Evidence is mounting that a person’s underlying nutrition & metabolic health are very important factors for severity & duration of a viral or bacterial infection & whether this has long-term knock-on effects. Since a child’s immune system is maturing & developing during the early years, this is where some core nutrients are needed to form a healthy immune response both in the short & long term.

We see kids in our clinic who have significant changes in their personality or decline in their health after an infection & we work closely with paediatricians, neurologists and child psychiatrists to bring down the post-viral & bacterial inflammatory cytokine cascade that can trigger these problems – it is pretty far reaching and we support kids with a range of post-infection conditions, including type 1 diabetes, juvenile arthritis, chronic fatigue, PANDAS as well as kids with Kawasaki.

What nutrients can help?

Even though the definition of MIS-C is relatively new, I have previously been supporting Kawasaki kids, and the similarity is interesting. Obviously, this is general research on inflammation, oxidative stress and Kawasaki, and not necessarily specific to MIS-C which is still a very new phenomenon!

Vitamin D – kids who have low levels of Vitamin D are more likely to get a Kawasaki reaction – so this means it’s extra important for your kids to get lots of lovely sunshine over the summer; eat plenty of oily fish, eggs & shiitake mushrooms & as per the government advice take at (very) least 400iu of a Vitamin D supplement every day.

Omega 3 – if essential fatty acids are low, then a child is more likely to have an inflammatory response to an infection – again think oily fish like salmon, sardines, mackerel & trout as well as walnuts, flax, chia & hemp. Kids need 2-3 portion of oily fish a week. If they are fish-phobes or plant-powered, then they need topping up with an omega 3 supplement.

Zinc – again a critical immune mineral found to be helpful in both COVID-19 & Kawasaki – find it in meat, pulses, nuts & seeds, eggs, milk and wholegrains. This is often added to children’s immune support supplements and can also be taken separately.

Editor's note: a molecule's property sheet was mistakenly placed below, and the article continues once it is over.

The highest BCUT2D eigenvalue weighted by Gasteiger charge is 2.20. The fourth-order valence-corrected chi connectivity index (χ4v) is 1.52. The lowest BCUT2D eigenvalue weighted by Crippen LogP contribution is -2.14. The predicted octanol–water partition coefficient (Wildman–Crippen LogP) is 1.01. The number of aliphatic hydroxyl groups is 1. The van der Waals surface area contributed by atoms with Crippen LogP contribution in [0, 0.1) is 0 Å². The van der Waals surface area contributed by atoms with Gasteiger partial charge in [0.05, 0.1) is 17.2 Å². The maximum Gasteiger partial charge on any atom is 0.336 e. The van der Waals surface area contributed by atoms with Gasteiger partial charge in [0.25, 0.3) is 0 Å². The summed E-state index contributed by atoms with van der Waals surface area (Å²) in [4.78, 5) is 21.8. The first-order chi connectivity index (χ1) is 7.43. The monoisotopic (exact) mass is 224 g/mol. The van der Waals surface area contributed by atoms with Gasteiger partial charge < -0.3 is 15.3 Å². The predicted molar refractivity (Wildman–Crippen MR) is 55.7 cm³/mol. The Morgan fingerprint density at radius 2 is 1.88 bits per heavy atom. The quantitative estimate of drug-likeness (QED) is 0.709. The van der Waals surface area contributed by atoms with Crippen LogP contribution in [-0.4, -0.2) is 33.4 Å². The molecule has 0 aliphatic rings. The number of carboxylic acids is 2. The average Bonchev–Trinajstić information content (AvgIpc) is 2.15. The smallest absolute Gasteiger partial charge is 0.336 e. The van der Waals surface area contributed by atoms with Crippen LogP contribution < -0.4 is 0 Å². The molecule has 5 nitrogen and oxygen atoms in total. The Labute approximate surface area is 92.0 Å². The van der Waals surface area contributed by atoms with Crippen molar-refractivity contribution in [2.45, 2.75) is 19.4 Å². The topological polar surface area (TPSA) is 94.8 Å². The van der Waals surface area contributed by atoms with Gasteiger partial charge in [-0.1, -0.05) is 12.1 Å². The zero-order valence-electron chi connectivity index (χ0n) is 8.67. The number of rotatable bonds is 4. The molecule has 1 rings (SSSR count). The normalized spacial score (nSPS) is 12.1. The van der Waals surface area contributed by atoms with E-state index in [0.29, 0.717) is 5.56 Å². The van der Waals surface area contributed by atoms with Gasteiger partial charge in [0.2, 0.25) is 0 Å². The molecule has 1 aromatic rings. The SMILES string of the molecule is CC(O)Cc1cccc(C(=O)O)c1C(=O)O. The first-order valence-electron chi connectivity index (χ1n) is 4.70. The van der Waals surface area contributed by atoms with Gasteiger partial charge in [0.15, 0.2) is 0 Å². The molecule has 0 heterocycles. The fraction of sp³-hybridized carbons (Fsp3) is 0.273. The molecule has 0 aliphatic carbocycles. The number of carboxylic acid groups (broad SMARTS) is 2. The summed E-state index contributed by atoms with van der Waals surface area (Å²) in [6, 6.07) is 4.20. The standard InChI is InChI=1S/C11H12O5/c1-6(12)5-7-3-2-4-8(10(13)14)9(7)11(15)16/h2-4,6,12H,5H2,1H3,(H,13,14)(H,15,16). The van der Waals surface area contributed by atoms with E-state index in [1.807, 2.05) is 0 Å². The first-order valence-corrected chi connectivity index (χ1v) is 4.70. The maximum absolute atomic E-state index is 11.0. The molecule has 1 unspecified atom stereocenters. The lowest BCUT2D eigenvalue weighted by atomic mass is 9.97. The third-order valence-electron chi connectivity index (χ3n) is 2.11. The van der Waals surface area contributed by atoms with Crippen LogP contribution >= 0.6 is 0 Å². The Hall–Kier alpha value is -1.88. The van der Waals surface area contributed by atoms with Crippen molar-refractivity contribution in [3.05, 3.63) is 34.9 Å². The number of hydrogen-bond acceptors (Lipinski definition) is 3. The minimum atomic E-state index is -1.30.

Antioxidants are key – oxidative stress is the biggest issue with MIS-C and this damage to the cells needs to be repaired with antioxidants. Think Vitamin A, C & E to counteract oxidative stress as well as piling your kids’ plates with lots of brightly coloured fruits & veg. Natural foods and spices which help to reduce systemic inflammation include blueberries, blackberries and elderberries, cherries, green veggies, turmeric, saffron, ginger, cinnamon, rosemary and sage. There is evidence that a mix of antioxidants to include Resveratrol and Quercetin antioxidants are helpful too, especially after an infection.


Above all, remember that this is incredibly rare. Your risk profile seems to be lower in the UK versus the US, But I hope these are helpful tips so you can send your kids back to school with confidence that you are giving them the immunity support they need to keep the bugs at bay. Mine are cetainly going back. Remember My NatureDoc clinical team are here to support you if your child is going through a tough time with post-infection related inflammatory health challenges.



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  1. Hi! This is not connected with this disease but I had a question concerning the health of my son. If you answered, I would appreciate it, if not it’s OK. My 8 year old son started a sudden cough more than 3 weeks ago. No other symptoms, last week I called 111 and they said it’s not co-vid 19! I’ve noticed he mainly coughs after he eats, would this be connected with his digestive system? Should I phone the doctor straight away or leaveit for one more week? Thank you!